There are times when a piece of art comes along and nothing is ever the same again. Such arrivals fulfill three functions; they come to represent their time, they change what will follow, and, often brutally, they kill what had preceded them. Or at least appear to at the time. Think of the impact Joyce’s ‘Ulysses’ and Duchamp’s ‘Fountain’ made, rendering what had come before old hat and dated, and how they changed what the definitions of what literature and art were or could be. Alexander Trocchi’s ‘Young Adam’ could be seen as the ‘Never Mind the Bollocks’ of Scottish literature in that it changed Scottish fiction forever. It was just that few people realised it at the time.

Trocchi was not just unappreciated in his own land, he was roundly despised. This needs some context. He was writing about human morality, or the lack of it, and existential angst when most Scottish writers were still obsessed with notions of belonging, nationality and identity. This was a time when Hugh MacDiarmid was king of all he surveyed, and you were either for him or agin him. No-one was more agin him than Trocchi. In 1962 at the Edinburgh Writers’ Conference the two clashed spectacularly. Trocchi thought MacDiarmid parochial in his outlook, while MacDiarmid called Trocchi ‘corrupt and depraved’ and, in a manner that Trocchi must have loved, labelled him ‘cosmopolitan scum’. To be honest, Trocchi didn’t help himself by claiming he was only interested in ‘lesbianism and sodomy’. This relatively childish clash was widely hyped as ‘Nationalism’ versus ‘Internationalism’. Of course this is far too simplistic a view, but never the less, I know whose side I’m on.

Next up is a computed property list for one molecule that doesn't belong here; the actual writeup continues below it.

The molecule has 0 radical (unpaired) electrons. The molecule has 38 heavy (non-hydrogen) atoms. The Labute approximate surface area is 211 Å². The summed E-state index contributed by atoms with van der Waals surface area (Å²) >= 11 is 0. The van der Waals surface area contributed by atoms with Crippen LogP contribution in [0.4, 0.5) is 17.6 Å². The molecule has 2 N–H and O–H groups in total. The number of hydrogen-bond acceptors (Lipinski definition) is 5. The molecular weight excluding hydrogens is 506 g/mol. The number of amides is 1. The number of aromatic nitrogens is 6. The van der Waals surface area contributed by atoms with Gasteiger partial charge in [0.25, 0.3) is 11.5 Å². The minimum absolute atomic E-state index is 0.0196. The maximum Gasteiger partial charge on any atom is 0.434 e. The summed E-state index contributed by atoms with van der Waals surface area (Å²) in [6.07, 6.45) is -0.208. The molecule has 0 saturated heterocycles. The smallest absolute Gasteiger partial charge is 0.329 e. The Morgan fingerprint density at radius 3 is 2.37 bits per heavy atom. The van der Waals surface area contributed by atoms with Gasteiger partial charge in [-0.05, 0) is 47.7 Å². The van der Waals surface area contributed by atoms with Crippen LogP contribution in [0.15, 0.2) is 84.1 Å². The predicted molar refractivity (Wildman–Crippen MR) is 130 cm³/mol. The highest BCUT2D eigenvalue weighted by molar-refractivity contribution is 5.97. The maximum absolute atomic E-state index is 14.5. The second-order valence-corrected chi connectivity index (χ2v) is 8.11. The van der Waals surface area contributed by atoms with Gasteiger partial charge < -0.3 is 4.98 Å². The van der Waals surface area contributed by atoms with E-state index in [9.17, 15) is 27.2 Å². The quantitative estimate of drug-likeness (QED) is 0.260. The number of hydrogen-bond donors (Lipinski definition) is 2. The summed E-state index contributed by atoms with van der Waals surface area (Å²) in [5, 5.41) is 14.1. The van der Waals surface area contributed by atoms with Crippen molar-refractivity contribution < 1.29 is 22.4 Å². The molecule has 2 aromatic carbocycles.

Published in 1957, ‘Young Adam’ chimed with the times, only those times were being had over the Atlantic.  Ginsberg’s ‘Howl’ (1956), Kerouac’s ‘On the Road’ (1957) and Burroughs ‘Naked Lunch’ (1959) were texts which changed American literature and those writers are his true artistic contemporaries. Trocchi soon left Scotland for the US, after a brief time in Paris where he picked up a healthy heroin habit, and he soon became a favourite writer of William Burroughs in particular. The ‘Beats’ were as much about lifestyle as literary worth, and Trocchi fitted right in with his prolific drug use and his love of the sensational.

The novel begins with the body of a young woman being pulled from the Clyde and which is observed by the novel’s narrator Joe. What unfolds is Joe’s dispassionate commentary as he acts in manner which society would deem immoral. It is not so much his actions which are shocking, although they are, it is the ‘otherness’ of his commentary on them. It is often as if he is another person viewing this life. There is a cold detachment that makes the reader question if morality is personal or simply a case of acting as society expects. As John Pringle says in his introduction to the 1996 publication, ‘it’s not the story, but the way he (Joe) tells it’.

Joe is not in any sense an appealing character, and nor is he meant to be. You would be mistaken to think that Trocchi intends him as a hero. Joe is a self confessed ‘outsider’ who uses this status to excuse his actions and decisions. But he is confused, not sure what life should entail, and how he should react to his own. It is not that he is such an outsider, this is a romantic label he gives himself, but rather that he becomes an observer, one who is unable to act responsibly even when he feels he should. You could say that it is cowardice, or self preservation, intellectually justified.